Jefferson Award Winner Founded Jails To JobsBy Allen Martin

SAN FRANCISCO (KPIX 5) Eric Muñoz is job hunting. But the formerly incarcerated San Francisco resident has had a big barrier to getting work: his tattoos, a 20-year-old reminder of a past he left behind long ago.

“That is a chapter of my life that I want completely erased,” explained Muñoz. “Because that is not me no more and it hasn’t been me for a long time.”

Now Muñoz is getting his ink removed, with the help of Mark Drevno.

“These tattoos themselves are the biggest impediment to getting a job,” said Drevno. “If you’ve got a visual, anti-social, or gang related tattoo, they are real job stoppers.”

The former high tech hiring manager has made it his life’s work to help previously incarcerated job hunters like Muñoz. Drevno created the non-profit Jails to Jobs, after his own experience with one special applicant.

“I got a call one day,” recalled Drevno. “Somebody wanted to apply for a job. And he said that he just wanted to tell me that he’d been previously incarcerated. ‘I am a recovering drug addict and I want to come in and apply for a job but I just want to make sure you don’t hold that against me.'”

Drevno so was impressed by the man’s honesty, he hired him.

“Good sales people are hard to find,” said Drevno. “So I thought I am going to find some other diamonds in the rough like this fellow.”

Now eight years later, Drevno’ s Jails to Jobs offers referrals to 300 health care providers and clinics in 42 states, who are providing free and low-cost tattoo removal to individuals who’ve spent time in jail. Clients like Ellia Villanueva must go through a Jails to Jobs tattoo removal application process, then commit to multiple sessions with private providers who donate their services.

“This has given me another chance to be a different person, “said Villanueva. “And now I have a chance to be a different person for my grandson.”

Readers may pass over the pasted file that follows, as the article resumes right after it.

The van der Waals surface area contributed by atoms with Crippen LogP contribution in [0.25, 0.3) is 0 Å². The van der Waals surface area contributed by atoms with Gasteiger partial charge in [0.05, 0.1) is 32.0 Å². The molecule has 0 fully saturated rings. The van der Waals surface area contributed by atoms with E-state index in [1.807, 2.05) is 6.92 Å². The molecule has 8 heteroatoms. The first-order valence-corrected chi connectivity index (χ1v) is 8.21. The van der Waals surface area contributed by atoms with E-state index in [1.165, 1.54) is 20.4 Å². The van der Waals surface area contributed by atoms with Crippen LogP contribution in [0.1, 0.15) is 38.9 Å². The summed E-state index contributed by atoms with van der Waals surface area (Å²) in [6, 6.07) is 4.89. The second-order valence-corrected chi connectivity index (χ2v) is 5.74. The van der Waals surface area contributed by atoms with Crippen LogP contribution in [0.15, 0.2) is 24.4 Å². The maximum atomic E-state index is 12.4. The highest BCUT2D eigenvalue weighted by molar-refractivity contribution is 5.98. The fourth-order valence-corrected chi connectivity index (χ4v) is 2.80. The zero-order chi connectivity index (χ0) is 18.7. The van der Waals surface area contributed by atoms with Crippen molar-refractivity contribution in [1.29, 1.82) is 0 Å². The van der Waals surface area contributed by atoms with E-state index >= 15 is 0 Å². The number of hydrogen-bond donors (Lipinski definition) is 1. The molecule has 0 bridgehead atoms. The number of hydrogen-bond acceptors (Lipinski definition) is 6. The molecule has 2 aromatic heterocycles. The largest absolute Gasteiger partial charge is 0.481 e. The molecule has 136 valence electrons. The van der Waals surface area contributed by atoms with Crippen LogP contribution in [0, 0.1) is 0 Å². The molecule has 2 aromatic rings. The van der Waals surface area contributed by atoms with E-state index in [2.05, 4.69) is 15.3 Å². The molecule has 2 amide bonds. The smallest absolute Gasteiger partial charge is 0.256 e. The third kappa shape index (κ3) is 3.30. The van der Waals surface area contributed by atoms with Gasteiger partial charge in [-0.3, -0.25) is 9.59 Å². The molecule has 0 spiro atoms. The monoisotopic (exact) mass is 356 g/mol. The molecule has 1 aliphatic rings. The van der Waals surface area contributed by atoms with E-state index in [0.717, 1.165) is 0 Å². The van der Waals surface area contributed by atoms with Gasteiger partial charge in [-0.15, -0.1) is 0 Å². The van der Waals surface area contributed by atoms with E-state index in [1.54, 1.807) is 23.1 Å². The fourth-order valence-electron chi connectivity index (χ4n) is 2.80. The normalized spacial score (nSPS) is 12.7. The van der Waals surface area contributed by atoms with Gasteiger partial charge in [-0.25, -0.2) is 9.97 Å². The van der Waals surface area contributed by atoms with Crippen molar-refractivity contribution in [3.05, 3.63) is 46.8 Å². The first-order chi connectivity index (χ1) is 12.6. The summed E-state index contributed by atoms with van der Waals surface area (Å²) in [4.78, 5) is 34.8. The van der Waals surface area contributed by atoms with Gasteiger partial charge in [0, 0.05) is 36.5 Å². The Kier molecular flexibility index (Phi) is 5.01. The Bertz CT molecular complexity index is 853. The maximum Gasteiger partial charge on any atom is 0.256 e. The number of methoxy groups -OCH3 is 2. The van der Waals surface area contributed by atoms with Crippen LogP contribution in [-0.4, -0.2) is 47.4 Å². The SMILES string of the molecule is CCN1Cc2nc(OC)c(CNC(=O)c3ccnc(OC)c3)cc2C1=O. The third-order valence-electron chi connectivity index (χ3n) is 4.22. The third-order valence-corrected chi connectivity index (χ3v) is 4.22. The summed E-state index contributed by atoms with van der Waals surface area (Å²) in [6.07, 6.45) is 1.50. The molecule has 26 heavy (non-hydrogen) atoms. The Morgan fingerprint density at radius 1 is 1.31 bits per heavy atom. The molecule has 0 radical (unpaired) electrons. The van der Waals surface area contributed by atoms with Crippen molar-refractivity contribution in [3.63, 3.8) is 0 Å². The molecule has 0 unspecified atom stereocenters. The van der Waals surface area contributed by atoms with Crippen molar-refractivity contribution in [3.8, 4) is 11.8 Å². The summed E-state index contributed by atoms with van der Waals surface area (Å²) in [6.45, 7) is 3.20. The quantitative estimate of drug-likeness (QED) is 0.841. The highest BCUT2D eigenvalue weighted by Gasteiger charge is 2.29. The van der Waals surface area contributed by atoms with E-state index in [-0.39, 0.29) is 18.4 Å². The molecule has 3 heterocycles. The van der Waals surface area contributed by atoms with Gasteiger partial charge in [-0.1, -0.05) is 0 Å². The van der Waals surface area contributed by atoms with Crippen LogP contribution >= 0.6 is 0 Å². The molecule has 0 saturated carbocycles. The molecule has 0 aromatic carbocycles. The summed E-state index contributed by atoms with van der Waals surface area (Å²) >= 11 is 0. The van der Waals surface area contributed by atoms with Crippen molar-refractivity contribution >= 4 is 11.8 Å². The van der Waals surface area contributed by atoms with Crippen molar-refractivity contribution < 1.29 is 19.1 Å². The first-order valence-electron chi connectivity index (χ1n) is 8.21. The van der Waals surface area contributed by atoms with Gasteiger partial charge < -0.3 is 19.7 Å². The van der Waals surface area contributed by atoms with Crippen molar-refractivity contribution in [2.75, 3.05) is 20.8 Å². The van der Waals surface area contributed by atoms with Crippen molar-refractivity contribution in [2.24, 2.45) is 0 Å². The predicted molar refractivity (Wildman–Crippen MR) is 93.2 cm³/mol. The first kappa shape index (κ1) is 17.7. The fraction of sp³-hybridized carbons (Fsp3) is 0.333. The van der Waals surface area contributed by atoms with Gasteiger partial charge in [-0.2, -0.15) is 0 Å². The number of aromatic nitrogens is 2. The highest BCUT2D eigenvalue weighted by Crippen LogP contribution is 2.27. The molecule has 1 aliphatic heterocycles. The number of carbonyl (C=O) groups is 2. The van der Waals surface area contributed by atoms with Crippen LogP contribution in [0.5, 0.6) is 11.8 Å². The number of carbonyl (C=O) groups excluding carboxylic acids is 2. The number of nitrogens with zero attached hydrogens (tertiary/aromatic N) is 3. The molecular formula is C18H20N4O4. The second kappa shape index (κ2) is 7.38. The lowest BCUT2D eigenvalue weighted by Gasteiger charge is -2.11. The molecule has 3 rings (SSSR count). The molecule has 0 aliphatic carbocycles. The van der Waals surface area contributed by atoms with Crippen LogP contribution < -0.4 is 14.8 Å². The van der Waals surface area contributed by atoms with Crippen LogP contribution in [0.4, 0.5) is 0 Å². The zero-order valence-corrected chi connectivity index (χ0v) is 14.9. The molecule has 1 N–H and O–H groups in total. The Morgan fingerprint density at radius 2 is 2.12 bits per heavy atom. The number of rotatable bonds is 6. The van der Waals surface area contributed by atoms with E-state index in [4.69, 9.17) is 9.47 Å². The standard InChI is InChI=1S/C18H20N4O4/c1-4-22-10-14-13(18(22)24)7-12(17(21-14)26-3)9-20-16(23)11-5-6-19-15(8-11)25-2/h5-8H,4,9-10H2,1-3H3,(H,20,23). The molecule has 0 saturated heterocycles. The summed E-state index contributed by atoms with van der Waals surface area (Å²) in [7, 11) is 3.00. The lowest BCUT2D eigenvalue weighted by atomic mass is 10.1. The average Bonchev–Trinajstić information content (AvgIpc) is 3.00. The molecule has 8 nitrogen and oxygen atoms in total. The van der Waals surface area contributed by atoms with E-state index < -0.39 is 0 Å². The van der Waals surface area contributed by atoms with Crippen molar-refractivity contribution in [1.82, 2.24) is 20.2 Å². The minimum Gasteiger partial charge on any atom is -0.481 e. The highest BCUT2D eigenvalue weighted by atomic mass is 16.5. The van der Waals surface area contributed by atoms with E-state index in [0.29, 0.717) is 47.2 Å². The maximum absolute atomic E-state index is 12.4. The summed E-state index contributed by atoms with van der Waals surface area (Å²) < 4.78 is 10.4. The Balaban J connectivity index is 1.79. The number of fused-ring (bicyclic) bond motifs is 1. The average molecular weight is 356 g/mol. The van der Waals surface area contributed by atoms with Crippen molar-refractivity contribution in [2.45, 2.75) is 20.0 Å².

Doctors who volunteer their services, like plastic Surgeon Dr. Shahin Javahari, say they are proud to be part of this process.

“These are people who really want to get back into society,” said Javahari. “And what better way than I can do to help is this?”

Parole Supervisor Martin Figueroa says in the last two years, nearly 200 of his formerly incarcerated clients have had their tattoos removed through Jails to Jobs’ referral program.

The National Institute of Justice reports that within three years of being released, nearly 70% of parolees will be re-arrested. With those numbers in mind, Figueroa is adamant that not having visible tattoos is key to staying employed and staying out of jail.

“It is absolutely critical that you get those tattoos removed in order to maintain gainful employment,” explained Figueroa. “Otherwise you are just not going to be successful.”

In addition to the referrals for tattoo removal, through Jails to Jobs, Drevno also gives free seminars for job seekers, and he’s written two books on the subject, geared towards helping folks like Eric Muñoz succeed.

So for helping previously incarcerated individuals get a fresh start, this week’s Jefferson Award in the Bay Area goes to Mark Drevno.

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